Q.: I had a concrete driveway poured 7 days ago, and noticed a couple days ago small pop marks throughout the concrete. The concrete finisher spoke with the ready-mix producer, and the salesperson said it could be lignite. Do you have any suggestions on what should be done with my concrete? Will it continue to pop? Is there some type of sealer that needs to be put on it? Should I have it torn out and redone? I live in Kansas City, Mo., and the concrete was poured early on a summer morning, before the temperature hit 100º. For the next couple of days a water sprinkler was on it to keep the concrete cool.

A.: The small pop outs that are occurring on your new concrete driveway are sure to be an irritation. Nobody wants or expects that kind of thing when they have a new driveway installed. From what you describe, and if there was indeed lignite in the concrete, it sounds like the problem stems from the fine aggregate (sand) used to make the concrete.

Lignite is sometimes found in natural sand. The amount varies, depending on the quarry and the particular deposit. When sand containing lignite is used in making concrete, lignite particles near the surface can expand and cause the pop outs you describe. Although it sounds as if the placement and curing methods were appropriate, working the concrete can move the lignite toward the top. At first you’ll be able to see the small, dark lignite remaining at the bottom of the pop outs. But because it is relatively soft, it will soon wash away.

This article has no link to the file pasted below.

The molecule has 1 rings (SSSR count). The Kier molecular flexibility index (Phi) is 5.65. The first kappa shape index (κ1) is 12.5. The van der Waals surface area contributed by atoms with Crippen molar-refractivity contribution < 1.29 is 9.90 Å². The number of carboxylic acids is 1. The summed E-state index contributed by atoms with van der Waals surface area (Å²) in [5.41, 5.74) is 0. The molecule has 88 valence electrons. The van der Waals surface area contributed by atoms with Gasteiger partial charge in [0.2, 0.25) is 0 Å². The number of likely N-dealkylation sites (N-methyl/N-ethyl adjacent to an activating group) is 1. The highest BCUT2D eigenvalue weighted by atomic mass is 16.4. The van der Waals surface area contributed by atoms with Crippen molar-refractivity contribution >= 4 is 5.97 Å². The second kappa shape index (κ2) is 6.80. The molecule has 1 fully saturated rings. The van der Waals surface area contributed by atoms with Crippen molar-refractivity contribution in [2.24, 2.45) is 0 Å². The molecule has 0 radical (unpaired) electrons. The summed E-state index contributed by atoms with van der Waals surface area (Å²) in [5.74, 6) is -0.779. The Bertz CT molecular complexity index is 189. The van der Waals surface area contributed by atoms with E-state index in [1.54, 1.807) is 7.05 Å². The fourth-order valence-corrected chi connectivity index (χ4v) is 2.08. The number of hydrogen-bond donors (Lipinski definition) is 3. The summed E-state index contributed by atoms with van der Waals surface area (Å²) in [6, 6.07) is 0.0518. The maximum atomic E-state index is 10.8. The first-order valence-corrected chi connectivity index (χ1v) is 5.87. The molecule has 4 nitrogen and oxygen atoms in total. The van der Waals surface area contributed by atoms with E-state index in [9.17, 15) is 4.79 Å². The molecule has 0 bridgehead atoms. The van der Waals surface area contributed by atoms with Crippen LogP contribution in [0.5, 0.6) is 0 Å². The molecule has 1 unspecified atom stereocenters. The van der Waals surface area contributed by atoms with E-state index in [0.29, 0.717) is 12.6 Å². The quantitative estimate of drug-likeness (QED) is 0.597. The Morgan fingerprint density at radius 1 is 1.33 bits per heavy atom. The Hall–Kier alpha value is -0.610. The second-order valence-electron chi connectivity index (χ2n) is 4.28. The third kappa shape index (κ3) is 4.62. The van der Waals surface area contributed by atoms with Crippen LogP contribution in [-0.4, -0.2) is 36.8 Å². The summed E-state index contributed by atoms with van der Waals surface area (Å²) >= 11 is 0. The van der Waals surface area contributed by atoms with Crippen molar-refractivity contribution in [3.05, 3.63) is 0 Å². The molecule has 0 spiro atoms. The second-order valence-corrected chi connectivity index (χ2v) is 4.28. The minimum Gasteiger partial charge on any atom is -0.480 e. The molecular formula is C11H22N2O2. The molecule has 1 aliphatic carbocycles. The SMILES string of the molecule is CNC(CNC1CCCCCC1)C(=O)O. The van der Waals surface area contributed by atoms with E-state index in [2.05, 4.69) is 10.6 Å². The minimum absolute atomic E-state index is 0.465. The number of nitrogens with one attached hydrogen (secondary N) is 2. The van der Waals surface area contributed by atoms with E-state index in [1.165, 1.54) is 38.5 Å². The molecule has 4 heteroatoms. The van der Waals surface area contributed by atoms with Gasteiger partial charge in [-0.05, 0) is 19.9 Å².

There is a standard limiting the amount of acceptable lignite in fine aggregate, ASTM C33, “Standard Specification for Concrete Aggregates.” It addresses both strength concerns and the concrete’s fitness for the purpose, which includes appearance issues. Although the standard allows up to 1/2 percent “coal and lignite” (for pavements), it permits a higher percentage if the strength is not adversely affected and some other non-expansive criteria are met.

How you deal with this problem depends on how unsightly you find the finished product. If you have one pop out per square foot, it might not be worth pressing the issue. But if you’re averaging a dozen pop outs per square foot, it might be worth the aggravation you’re sure to encounter if you try to have the contractor or producer remove and replace the concrete. If you pursue that, you might want to find a consulting engineer who specializes in concrete and will probably end up taking core samples for analysis.

The strength of the slab should not be adversely affected by the lignite content. Applying a sealer may help keep additional water from getting in and expanding any more of the lignite. If you choose to try that, choose an acrylic sealer that has good moisture vapor transmission qualities.